Next year will mark my tenth year living and working in Japan, this time (my first was for two years in 1995, and I returned for a second time in 1999 for a one-year assignment). Living abroad has been a wonderful experience for me, and the benefits abound. From developing better decision-making abilities to developing a clearer sense of self and other career-related benefits, there is no shortage of rewards of living and working outside of our home countries.
Living abroad is not without its challenges. One of the most difficult can be adapting ingrained behaviors to be successful in the new culture. Reflecting on my past nine years in Japan, I have found that making four style switches have boosted my communication effectiveness with Japanese colleagues.
Style switch 1: From bold to subtle communication.
Where I grew up, yes means yes, no means no, and we had little expectation that listeners had the responsibility to read between the lines to fully understand the speaker’s message and (unspoken) intent. Not so in many situations in Japan, where preserving harmony, saving face and the art of subtlety are more highly valued. Compare that with my home culture, where it’s the speaker’s responsibility to talk assertively and concisely to make sure they are accurately understood.
The challenge in switching to indirect communication, especially when emotions are involved, is that people from home cultures like mine might worry whether we will be understood unless we say exactly what we want others to understand.
I’ve learned, for example, that when a colleague asks me to take on an assignment during a week where I’m struggling to keep pace with my own workload, a simple “I have other deadlines to meet this week, so taking on this work might be difficult” usually delivers the same impact as a direct, forceful and more detailed response I might have given otherwise.
Nine times out of time, I receive an “Ok, understood” type of response which settles things.
Style switch 2: From asking “why” to asking “who?”
One of the most common frustrations I hear from expats working in Japan is that they feel stonewalled when challenging rules or “how things are done around here.” I’ve been there, too. When expats says to a Japanese colleague “I don’t see the benefit of this company policy. Why do we have it in the first place?”, the answer all too often is “well, that’s just what’s been decided.”
This type of response is a far cry from the two things I look for in an explanation response. Those two things are logic and a recognition that the question is valid and that as a fellow employee, I have a legitimate right to ask the question in the first place.
What I’ve realized over time is that in more hierarchical and relationship-oriented cultures, finding out who was involved in creating or approving a policy can give clear insight into the context and rationale for the policy. More importantly, asking “who” can provide a map for deciding if and how to challenge a decision that’s already been made.
Style switch 3: From asking “when” to asking “what?”
It’s common in results-oriented work cultures to include concrete who-what-when action checkpoint during team meetings, with all three questions asked almost simultaneously: “Stephanie, are you going to do the usage analysis? Great, can you send that to the team next Friday? Thanks.” While I hear more of this kind of conversation much more in 2021 than I did just five years ago, I still work with many Japanese who tell me they feel flustered when asked abruptly and directly to commit to a completion timeline.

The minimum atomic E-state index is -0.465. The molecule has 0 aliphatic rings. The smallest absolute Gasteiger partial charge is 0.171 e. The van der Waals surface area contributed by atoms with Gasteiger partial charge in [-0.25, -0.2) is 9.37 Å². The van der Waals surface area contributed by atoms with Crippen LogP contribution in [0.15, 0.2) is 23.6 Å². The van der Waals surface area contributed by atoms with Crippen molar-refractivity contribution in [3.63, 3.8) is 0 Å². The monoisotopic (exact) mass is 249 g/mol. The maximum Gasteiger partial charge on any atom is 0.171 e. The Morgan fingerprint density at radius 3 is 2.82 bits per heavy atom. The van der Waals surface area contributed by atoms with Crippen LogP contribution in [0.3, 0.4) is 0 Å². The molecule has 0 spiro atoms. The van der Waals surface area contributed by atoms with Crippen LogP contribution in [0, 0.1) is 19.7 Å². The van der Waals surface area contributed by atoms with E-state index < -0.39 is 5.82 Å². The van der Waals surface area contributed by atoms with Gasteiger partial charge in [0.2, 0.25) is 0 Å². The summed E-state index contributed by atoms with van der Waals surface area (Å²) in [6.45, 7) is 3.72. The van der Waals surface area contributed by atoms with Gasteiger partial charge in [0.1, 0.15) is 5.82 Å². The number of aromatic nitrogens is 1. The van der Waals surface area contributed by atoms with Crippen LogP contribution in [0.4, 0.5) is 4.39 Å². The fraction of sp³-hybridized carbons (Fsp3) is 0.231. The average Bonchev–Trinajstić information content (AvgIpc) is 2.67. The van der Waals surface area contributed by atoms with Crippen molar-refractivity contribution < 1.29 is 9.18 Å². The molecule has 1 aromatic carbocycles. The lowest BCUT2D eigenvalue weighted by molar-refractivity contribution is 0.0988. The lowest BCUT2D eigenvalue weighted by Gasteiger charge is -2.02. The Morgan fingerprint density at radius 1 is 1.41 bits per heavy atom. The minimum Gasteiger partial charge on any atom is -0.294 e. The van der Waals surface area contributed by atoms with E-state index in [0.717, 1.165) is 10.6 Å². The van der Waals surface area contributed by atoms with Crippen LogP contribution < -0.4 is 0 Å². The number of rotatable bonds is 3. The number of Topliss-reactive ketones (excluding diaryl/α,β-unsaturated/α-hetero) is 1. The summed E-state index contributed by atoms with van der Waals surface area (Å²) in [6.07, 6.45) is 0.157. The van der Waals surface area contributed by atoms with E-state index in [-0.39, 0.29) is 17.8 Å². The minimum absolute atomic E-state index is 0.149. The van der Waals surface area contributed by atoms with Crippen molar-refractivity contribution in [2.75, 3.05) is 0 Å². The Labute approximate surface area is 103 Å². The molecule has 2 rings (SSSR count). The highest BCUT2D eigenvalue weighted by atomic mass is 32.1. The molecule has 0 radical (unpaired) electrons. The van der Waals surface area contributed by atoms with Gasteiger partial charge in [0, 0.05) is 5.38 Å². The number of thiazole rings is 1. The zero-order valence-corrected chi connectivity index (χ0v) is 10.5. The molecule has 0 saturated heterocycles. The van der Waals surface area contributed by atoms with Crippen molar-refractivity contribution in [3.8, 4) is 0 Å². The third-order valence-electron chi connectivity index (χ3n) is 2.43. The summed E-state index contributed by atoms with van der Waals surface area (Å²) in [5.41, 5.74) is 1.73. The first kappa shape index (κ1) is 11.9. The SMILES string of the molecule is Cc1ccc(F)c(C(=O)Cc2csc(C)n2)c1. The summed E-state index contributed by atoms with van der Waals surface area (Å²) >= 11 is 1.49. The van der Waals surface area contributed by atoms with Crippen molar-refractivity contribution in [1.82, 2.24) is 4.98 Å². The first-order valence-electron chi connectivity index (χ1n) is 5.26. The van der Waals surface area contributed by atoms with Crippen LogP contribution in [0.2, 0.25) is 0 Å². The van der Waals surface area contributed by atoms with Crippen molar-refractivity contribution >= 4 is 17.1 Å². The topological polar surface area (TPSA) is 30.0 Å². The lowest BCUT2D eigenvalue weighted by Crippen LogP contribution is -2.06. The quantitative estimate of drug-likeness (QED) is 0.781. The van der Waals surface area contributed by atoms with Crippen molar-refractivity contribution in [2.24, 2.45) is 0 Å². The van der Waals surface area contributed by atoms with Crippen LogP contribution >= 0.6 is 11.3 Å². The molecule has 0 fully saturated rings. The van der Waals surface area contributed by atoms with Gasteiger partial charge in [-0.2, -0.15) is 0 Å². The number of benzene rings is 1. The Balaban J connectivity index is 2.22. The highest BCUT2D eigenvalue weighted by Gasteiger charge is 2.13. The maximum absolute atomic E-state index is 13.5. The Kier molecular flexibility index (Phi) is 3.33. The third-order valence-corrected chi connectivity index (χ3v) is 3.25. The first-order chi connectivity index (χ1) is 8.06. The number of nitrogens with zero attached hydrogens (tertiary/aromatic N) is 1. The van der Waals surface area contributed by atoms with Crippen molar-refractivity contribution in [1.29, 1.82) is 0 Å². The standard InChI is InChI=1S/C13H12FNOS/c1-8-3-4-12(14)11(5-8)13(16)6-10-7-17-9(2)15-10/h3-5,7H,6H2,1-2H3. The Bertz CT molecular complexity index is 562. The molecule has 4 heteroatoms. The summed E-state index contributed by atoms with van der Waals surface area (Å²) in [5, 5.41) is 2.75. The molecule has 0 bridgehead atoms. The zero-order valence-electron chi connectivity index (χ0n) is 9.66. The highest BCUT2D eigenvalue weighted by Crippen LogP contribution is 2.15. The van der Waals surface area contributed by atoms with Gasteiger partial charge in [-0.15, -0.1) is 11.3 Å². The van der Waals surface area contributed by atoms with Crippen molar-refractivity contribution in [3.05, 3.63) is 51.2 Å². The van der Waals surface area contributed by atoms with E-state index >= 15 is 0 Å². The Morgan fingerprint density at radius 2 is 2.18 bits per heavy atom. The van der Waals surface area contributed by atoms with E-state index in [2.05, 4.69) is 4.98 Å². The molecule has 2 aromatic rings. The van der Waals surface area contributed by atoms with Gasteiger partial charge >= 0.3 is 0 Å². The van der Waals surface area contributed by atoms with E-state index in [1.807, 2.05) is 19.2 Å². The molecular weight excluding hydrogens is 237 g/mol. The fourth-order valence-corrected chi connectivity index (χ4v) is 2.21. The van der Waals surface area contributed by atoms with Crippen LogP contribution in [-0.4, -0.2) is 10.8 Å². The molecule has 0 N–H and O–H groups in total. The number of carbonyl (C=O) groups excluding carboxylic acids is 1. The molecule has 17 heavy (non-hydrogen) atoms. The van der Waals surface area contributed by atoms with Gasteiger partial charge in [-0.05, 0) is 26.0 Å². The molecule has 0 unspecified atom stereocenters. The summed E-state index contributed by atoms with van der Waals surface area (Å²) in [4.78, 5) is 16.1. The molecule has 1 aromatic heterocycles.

So, I’ve learned to separate asking who does what from asking when it needs to be done. As I’ve written about before, it’s often effective to ask, “What is a realistic time frame for completing this milestone?” And if the timeline doesn’t meet what is needed, follow up by asking for the reasons why and their thinking behind it.
Style switch 4: From saying “no” to “thank you.”
When I worked in New York City, it was common to have a morning meeting where a colleague would tell me her top three reasons why my suggestion would be a bad idea. She’d say, “no, I cannot support that idea, and here’s why.” Then at noon, she and I would walk down the street to have lunch together. No so much in Japan. I still remember nine years ago when a colleague pulled me aside after a team meeting to ask why I embarrassed her so badly in front of the others. I had no idea what she was talking about. Realizing how clueless I was, she explained that I had said, “I don’t support that idea, and here’s why.” Imagine my surprise!
Relationship-oriented cultures, like Japan, often require us to deliver differing opinions subtly and diplomatically – while making sure we preserve harmony and face for others.
So, I’ve learned techniques to meet Japanese culture expectations. Expressing appreciation for someone’s ideas and the thinking that went into it is one way. Sometime a sincere “thank you” followed by a second or two of silence is enough to convey disagreement. If a more “forceful” response is appropriate, saying thank you and then restating the goal or the goal criteria that is not fulfilled by a suggestion can be more effective: “Thanks for the idea. I see the value of that approach. Will that make it possible to implement the solution in less than three months, as the client asked?”
Thanks for reading this article. You can find a list of my other posts by clicking here. I invite you to join people from 30 other countries around the world to the latest episodes of Humans At Work, my podcast that gives you fresh perspectives and actionable ideas for making working with other humans better for everyone.
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